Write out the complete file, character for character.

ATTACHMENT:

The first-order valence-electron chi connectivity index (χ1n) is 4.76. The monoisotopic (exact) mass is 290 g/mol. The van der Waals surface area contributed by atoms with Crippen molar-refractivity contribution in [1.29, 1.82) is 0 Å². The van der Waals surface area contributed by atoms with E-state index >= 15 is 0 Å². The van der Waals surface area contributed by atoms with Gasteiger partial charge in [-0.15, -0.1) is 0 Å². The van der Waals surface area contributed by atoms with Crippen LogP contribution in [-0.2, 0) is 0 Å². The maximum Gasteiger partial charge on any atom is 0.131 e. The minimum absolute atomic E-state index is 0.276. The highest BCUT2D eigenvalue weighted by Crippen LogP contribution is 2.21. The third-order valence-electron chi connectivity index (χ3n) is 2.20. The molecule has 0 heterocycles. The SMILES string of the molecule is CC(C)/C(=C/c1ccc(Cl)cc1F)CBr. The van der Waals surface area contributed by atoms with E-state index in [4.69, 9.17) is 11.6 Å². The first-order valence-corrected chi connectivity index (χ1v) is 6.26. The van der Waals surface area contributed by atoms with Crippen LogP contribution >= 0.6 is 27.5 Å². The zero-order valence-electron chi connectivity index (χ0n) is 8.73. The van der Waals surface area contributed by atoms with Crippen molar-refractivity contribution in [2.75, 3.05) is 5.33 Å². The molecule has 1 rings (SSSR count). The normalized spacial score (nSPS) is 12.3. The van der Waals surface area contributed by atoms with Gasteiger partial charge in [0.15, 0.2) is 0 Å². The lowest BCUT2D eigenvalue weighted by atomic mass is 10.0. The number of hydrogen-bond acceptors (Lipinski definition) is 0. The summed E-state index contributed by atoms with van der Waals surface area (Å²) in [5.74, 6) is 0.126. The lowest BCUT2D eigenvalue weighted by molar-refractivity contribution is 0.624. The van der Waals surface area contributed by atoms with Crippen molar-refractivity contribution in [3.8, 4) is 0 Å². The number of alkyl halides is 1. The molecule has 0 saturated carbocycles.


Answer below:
The first-order valence-electron chi connectivity index (χ1n) is 4.76. The monoisotopic (exact) mass is 290 g/mol. The van der Waals surface area contributed by atoms with Crippen molar-refractivity contribution in [1.29, 1.82) is 0 Å². The van der Waals surface area contributed by atoms with E-state index >= 15 is 0 Å². The van der Waals surface area contributed by atoms with Gasteiger partial charge in [-0.15, -0.1) is 0 Å². The van der Waals surface area contributed by atoms with Crippen LogP contribution in [-0.2, 0) is 0 Å². The maximum Gasteiger partial charge on any atom is 0.131 e. The minimum absolute atomic E-state index is 0.276. The highest BCUT2D eigenvalue weighted by Crippen LogP contribution is 2.21. The third-order valence-electron chi connectivity index (χ3n) is 2.20. The molecule has 0 heterocycles. The SMILES string of the molecule is CC(C)/C(=C/c1ccc(Cl)cc1F)CBr. The van der Waals surface area contributed by atoms with E-state index in [4.69, 9.17) is 11.6 Å². The first-order valence-corrected chi connectivity index (χ1v) is 6.26. The van der Waals surface area contributed by atoms with Crippen LogP contribution >= 0.6 is 27.5 Å². The zero-order valence-electron chi connectivity index (χ0n) is 8.73. The van der Waals surface area contributed by atoms with Crippen molar-refractivity contribution in [2.75, 3.05) is 5.33 Å². The molecule has 1 rings (SSSR count). The normalized spacial score (nSPS) is 12.3. The van der Waals surface area contributed by atoms with Gasteiger partial charge in [0.15, 0.2) is 0 Å². The lowest BCUT2D eigenvalue weighted by atomic mass is 10.0. The number of hydrogen-bond acceptors (Lipinski definition) is 0. The summed E-state index contributed by atoms with van der Waals surface area (Å²) in [5.74, 6) is 0.126. The lowest BCUT2D eigenvalue weighted by molar-refractivity contribution is 0.624. The van der Waals surface area contributed by atoms with Crippen molar-refractivity contribution in [3.8, 4) is 0 Å². The number of alkyl halides is 1. The molecule has 0 saturated carbocycles.